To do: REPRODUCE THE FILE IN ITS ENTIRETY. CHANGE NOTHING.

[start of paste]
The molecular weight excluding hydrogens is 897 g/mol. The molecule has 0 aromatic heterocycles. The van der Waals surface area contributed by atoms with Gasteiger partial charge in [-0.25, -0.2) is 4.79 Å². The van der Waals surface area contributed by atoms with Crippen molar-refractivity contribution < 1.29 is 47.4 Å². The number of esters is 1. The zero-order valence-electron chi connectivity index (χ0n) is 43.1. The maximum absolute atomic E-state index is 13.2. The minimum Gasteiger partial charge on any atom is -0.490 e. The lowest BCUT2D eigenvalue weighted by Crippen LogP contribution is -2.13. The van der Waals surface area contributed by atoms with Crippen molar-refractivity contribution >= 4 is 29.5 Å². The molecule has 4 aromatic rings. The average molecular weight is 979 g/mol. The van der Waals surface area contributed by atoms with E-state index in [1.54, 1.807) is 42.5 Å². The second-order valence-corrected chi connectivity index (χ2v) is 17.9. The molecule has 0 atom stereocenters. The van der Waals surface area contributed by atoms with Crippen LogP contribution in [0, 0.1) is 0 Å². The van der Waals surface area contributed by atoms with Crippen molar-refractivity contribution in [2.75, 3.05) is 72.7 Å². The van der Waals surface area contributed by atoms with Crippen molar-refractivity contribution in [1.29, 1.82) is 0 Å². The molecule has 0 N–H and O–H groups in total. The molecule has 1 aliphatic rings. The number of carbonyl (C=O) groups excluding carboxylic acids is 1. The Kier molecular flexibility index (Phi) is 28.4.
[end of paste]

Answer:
The molecular weight excluding hydrogens is 897 g/mol. The molecule has 0 aromatic heterocycles. The van der Waals surface area contributed by atoms with Gasteiger partial charge in [-0.25, -0.2) is 4.79 Å². The van der Waals surface area contributed by atoms with Crippen molar-refractivity contribution < 1.29 is 47.4 Å². The number of esters is 1. The zero-order valence-electron chi connectivity index (χ0n) is 43.1. The maximum absolute atomic E-state index is 13.2. The minimum Gasteiger partial charge on any atom is -0.490 e. The lowest BCUT2D eigenvalue weighted by Crippen LogP contribution is -2.13. The van der Waals surface area contributed by atoms with Crippen molar-refractivity contribution >= 4 is 29.5 Å². The molecule has 4 aromatic rings. The average molecular weight is 979 g/mol. The van der Waals surface area contributed by atoms with E-state index in [1.54, 1.807) is 42.5 Å². The second-order valence-corrected chi connectivity index (χ2v) is 17.9. The molecule has 0 atom stereocenters. The van der Waals surface area contributed by atoms with Crippen LogP contribution in [0, 0.1) is 0 Å². The van der Waals surface area contributed by atoms with Crippen molar-refractivity contribution in [2.75, 3.05) is 72.7 Å². The van der Waals surface area contributed by atoms with Crippen molar-refractivity contribution in [1.29, 1.82) is 0 Å². The molecule has 0 N–H and O–H groups in total. The molecule has 1 aliphatic rings. The number of carbonyl (C=O) groups excluding carboxylic acids is 1. The Kier molecular flexibility index (Phi) is 28.4.